About a month ago, my family helped me convert the playroom into a writing office.
My first-ever writing office. My first-ever claim to a physical territory representing the creative one I had long been staking out.
For so many years, I was afraid to make this claim, to bravely plant a flag in the physical sphere and say, “This is my space.”
Self-doubt, fear of failure, fear of selfish ambition held me back from making this claim.
(Read: Is My Dream Selfish Ambition?)
I felt I didn’t deserve to have a writing office.
Despite 8 books – EIGHT – with my name somewhere in the masthead, either as writer or editor.
Despite a growing list of freelance and contract gigs.
Despite a growing online presence.
Despite having a novel currently being shopped around to publishers – by a literary agent.
Despite having earned enough from writing pursuits last year to require including it on my taxes.
I told myself I didn’t deserve more than a cramped corner of our house’s busiest common area in which to write.
A whisper small and strong spoke: Ask.
At first I resisted. I counted my failures over my successes and called it rationale for standing down.
Repeated. Until I acknowledged I had nothing to lose.
(Read: Giving My Specific Dream to God)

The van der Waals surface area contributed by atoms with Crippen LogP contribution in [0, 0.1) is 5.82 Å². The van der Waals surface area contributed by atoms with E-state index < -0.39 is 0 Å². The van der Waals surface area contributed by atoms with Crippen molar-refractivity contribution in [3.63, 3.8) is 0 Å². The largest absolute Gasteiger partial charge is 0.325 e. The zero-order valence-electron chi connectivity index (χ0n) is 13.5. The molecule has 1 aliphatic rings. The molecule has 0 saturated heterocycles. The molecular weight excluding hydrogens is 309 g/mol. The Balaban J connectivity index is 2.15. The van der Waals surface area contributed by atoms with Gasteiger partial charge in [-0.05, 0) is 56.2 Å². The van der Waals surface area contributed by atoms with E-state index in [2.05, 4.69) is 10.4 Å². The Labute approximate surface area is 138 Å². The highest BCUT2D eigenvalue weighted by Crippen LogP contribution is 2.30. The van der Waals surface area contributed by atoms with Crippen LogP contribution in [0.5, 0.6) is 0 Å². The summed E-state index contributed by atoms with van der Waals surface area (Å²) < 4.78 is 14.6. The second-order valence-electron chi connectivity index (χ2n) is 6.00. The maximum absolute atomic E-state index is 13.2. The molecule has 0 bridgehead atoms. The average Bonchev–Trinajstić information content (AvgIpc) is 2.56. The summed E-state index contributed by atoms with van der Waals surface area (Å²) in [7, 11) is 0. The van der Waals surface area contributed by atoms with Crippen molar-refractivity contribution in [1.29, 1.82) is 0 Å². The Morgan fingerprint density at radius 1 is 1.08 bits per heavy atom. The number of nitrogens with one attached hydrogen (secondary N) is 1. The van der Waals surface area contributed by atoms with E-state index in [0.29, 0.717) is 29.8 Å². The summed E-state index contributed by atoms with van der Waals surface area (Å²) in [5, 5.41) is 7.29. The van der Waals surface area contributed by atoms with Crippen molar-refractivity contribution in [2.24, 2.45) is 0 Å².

I asked an accountant what the tax advantages would be to having an actual office.
I asked other work-at-home moms how they made home offices work.
I asked God to open a path.
I asked my girls how they would feel if their playroom was moved to the basement so I could create an office.
I asked my husband what he thought of the idea.
Three weeks later, I asked a group of friends and family to pray with me over this new writing office.
Part of chasing my dreams is shedding the guilt and shame I have felt about asking for the things that will make my pursuit more robust.
I had to let go of the habit of hiding. I had to step out, step forward, away from the lesser place I had settled.
I had to find the brave within to believe I was worthy of what I needed to chase my dream.
I had to believe I had the right to ask. I had to believe my flag was important enough to plant.
This flag is one I want my daughters to see, to study and to remember.
Women especially struggle with guilt and self-doubt over whether their dreams are worthy of full-on pursuit. I know eventually my girls will be young women who will know this struggle in very real terms.
In those days, I want them to remember this flag. I want them to remember the time they spent in this office, laying at the foot of my desk with their own “work.” I want them to remember the feeling of this room.
I want them to remember Mommy asked, in courage and hope.
Above all, I want my daughters to believe they too have within them a brave with wings to fly.
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